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Mayo Clin Proc. 2018 Nov;93(11):1600-1610. doi: 10.1016/j.mayocp.2018.06.026.

The Return of Actionable Variants Empirical (RAVE) Study, a Mayo Clinic Genomic Medicine Implementation Study: Design and Initial Results.

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Department of Cardiovascular Medicine, Mayo Clinic, Rochester, MN. Electronic address:
Department of Health Sciences Research, Biomedical Ethics Program, Mayo Clinic, Rochester, MN.
Department of Cardiovascular Medicine, Mayo Clinic, Rochester, MN.
Center for Individualized Medicine-Genomics, Mayo Clinic, Rochester, MN.
Johns Hopkins University, Schools of Medicine, Public Health and Nursing, Baltimore, MD.
National Human Genome Research Institute, Bethesda, MD.
Baylor College of Medicine Human Genome Sequencing Center, Houston, TX.
Center for Health Promotion and Disease Prevention, Arizona State University, Phoenix, AZ.
Department of Internal Medicine, Mayo Clinic, Rochester, MN.
Department of Health Sciences Research, Mayo Clinic, Scottsdale, AZ.
Department of Laboratory Medicine and Pathology, Mayo Clinic, Rochester, MN.



To identify clinically actionable genetic variants from targeted sequencing of 68 disease-related genes, estimate their penetrance, and assess the impact of disclosing results to participants and providers.


The Return of Actionable Variants Empirical (RAVE) Study investigates outcomes following the return of pathogenic/likely pathogenic (P/LP) variants in 68 disease-related genes. The study was initiated in December 2016 and is ongoing. Targeted sequencing was performed in 2533 individuals with hyperlipidemia or colon polyps. The electronic health records (EHRs) of participants carrying P/LP variants in 36 cardiovascular disease (CVD) genes were manually reviewed to ascertain the presence of relevant traits. Clinical outcomes, health care utilization, family communication, and ethical and psychosocial implications of disclosure of genomic results are being assessed by surveys, telephone interviews, and EHR review.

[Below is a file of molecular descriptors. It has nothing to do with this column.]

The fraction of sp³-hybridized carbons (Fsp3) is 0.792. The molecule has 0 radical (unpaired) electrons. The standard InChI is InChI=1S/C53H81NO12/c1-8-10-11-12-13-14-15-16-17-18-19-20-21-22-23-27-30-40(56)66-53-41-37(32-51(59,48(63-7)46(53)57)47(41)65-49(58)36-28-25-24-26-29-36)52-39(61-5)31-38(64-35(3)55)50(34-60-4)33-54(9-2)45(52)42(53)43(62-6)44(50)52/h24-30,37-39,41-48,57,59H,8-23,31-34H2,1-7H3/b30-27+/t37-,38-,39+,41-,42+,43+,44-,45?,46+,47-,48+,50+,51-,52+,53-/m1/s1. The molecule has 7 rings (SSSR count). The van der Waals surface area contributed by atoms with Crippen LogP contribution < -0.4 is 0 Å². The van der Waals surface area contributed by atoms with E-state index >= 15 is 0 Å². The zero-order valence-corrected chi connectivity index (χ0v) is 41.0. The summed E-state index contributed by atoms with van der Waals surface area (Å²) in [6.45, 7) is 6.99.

Of 29,208 variants in the 68 genes, 1915 were rare (frequency <1%) and putatively functional, and 102 of these (60 in 36 CVD genes) were labeled P/LP based on the American College of Medical Genetics and Genomics framework. Manual review of the EHRs of participants (n=73 with P/LP variants in CVD genes) revealed that 33 had the expected trait(s); however, only 6 of 45 participants with non-familial hypercholesterolemia (FH) P/LP variants had the expected traits.


Expected traits were present in 13% of participants with P/LP variants in non-FH CVD genes, suggesting low penetrance; this estimate may change with additional testing performed as part of the clinical evaluation. Ongoing analyses of the RAVE Study will inform best practices for genomic medicine.

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